Fractures of the Distal Radius and Ulna

FIGURE 11-1 A: Tension failure greenstick fracture. The dorsal cortex is plastically deformed (white arrow), and the volar cortex is complete and separated (black arrows). B: Dorsal bayonet.

FIGURE 11-2 Reverse bayonet. A: Typical volar bayonet fracture. Often the distal end of the proximal fragment is buttonholed through the extensor tendons (arrows). (Reprinted from Wilkins KE, ed. Operative Management of Upper Extremity Fractures in Children. Rosemont, IL: American Academy of Orthopaedic Surgeons, 1994:27, with permission.) B: Intact volar periosteum and disrupted dorsal periosteum (arrows). The extensor tendons are displaced to either side of the proximal fragment.

Fracture type and degree of displacement is also dependent on the height and velocity of the fall or injury mechanism.212 Indeed, the spectrum of injury may range from nondisplaced torus (or “buckle”) injuries (common in younger children with a minimal fall) or dorsally displaced fractures with apex volar angulation (more common in older children with higher-velocity injuries (Fig. 11-1). Displacement may be severe enough to cause foreshortening and bayonet apposition. Rarely, a mechanism such as a fall from a height can cause a distal radial fracture associated with a more proximal fracture of the forearm or elbow (Fig. 11-3).12,171 These “floating elbow’’ situations connote higher-energy trauma and as a result are associated with risks of neurovascular compromise and compartment syndrome.12,171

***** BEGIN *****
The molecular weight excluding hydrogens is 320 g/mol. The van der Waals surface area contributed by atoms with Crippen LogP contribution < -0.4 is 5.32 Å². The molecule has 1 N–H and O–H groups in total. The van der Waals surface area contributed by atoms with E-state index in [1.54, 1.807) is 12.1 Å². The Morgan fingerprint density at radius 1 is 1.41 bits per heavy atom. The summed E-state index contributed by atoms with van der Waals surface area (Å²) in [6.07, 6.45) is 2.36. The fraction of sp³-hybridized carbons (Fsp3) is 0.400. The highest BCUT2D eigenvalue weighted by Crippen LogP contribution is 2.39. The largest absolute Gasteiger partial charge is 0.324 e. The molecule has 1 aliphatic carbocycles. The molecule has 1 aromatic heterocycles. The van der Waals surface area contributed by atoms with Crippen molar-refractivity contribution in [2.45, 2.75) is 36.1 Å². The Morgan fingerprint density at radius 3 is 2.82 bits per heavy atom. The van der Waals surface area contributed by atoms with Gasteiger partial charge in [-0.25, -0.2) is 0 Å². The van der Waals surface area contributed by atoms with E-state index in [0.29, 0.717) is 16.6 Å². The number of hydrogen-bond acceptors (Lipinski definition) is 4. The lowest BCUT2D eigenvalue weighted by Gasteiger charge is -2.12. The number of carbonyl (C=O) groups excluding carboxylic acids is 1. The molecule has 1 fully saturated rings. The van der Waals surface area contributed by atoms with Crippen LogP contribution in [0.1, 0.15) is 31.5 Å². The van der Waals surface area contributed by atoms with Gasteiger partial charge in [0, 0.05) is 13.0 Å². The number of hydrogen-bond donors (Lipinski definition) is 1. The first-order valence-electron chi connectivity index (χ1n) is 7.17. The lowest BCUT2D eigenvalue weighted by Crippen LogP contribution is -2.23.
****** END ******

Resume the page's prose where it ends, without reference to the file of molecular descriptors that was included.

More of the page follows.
FIGURE 11-3 A 10-year-old girl with an innocuous-appearing distal radial fracture associated with an ipsilateral angulated radial neck fracture (arrows.)